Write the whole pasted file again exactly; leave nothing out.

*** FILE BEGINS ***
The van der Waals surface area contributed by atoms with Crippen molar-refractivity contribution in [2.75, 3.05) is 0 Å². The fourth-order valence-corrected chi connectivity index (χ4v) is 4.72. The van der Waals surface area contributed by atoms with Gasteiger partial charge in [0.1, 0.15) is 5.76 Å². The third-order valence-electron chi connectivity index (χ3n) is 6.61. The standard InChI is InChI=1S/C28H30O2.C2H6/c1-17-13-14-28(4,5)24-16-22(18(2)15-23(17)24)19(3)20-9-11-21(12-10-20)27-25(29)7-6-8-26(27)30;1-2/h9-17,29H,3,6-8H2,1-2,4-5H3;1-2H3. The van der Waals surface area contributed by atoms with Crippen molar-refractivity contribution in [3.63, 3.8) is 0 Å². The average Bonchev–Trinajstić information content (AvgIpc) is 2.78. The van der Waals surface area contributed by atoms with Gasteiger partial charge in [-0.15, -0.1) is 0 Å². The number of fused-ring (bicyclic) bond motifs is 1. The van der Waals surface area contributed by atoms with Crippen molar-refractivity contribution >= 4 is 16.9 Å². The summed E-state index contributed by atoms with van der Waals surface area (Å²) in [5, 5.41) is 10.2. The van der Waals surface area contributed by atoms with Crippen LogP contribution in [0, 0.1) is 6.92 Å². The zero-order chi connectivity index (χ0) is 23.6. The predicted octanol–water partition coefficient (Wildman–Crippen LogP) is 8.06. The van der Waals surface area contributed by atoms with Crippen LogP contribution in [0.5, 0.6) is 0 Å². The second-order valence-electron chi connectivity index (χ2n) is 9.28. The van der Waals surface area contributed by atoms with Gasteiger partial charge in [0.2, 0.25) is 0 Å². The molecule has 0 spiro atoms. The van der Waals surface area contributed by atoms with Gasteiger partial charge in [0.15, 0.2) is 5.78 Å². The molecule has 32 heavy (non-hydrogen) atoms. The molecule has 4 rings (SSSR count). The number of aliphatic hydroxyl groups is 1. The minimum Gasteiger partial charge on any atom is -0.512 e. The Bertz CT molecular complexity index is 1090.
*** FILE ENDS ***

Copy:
The van der Waals surface area contributed by atoms with Crippen molar-refractivity contribution in [2.75, 3.05) is 0 Å². The fourth-order valence-corrected chi connectivity index (χ4v) is 4.72. The van der Waals surface area contributed by atoms with Gasteiger partial charge in [0.1, 0.15) is 5.76 Å². The third-order valence-electron chi connectivity index (χ3n) is 6.61. The standard InChI is InChI=1S/C28H30O2.C2H6/c1-17-13-14-28(4,5)24-16-22(18(2)15-23(17)24)19(3)20-9-11-21(12-10-20)27-25(29)7-6-8-26(27)30;1-2/h9-17,29H,3,6-8H2,1-2,4-5H3;1-2H3. The van der Waals surface area contributed by atoms with Crippen molar-refractivity contribution in [3.63, 3.8) is 0 Å². The average Bonchev–Trinajstić information content (AvgIpc) is 2.78. The van der Waals surface area contributed by atoms with Gasteiger partial charge in [-0.15, -0.1) is 0 Å². The number of fused-ring (bicyclic) bond motifs is 1. The van der Waals surface area contributed by atoms with Crippen molar-refractivity contribution >= 4 is 16.9 Å². The summed E-state index contributed by atoms with van der Waals surface area (Å²) in [5, 5.41) is 10.2. The van der Waals surface area contributed by atoms with Crippen LogP contribution in [0, 0.1) is 6.92 Å². The zero-order chi connectivity index (χ0) is 23.6. The predicted octanol–water partition coefficient (Wildman–Crippen LogP) is 8.06. The van der Waals surface area contributed by atoms with Crippen LogP contribution in [0.5, 0.6) is 0 Å². The second-order valence-electron chi connectivity index (χ2n) is 9.28. The van der Waals surface area contributed by atoms with Gasteiger partial charge in [0.2, 0.25) is 0 Å². The molecule has 0 spiro atoms. The van der Waals surface area contributed by atoms with Gasteiger partial charge in [0.15, 0.2) is 5.78 Å². The molecule has 32 heavy (non-hydrogen) atoms. The molecule has 4 rings (SSSR count). The number of aliphatic hydroxyl groups is 1. The minimum Gasteiger partial charge on any atom is -0.512 e. The Bertz CT molecular complexity index is 1090.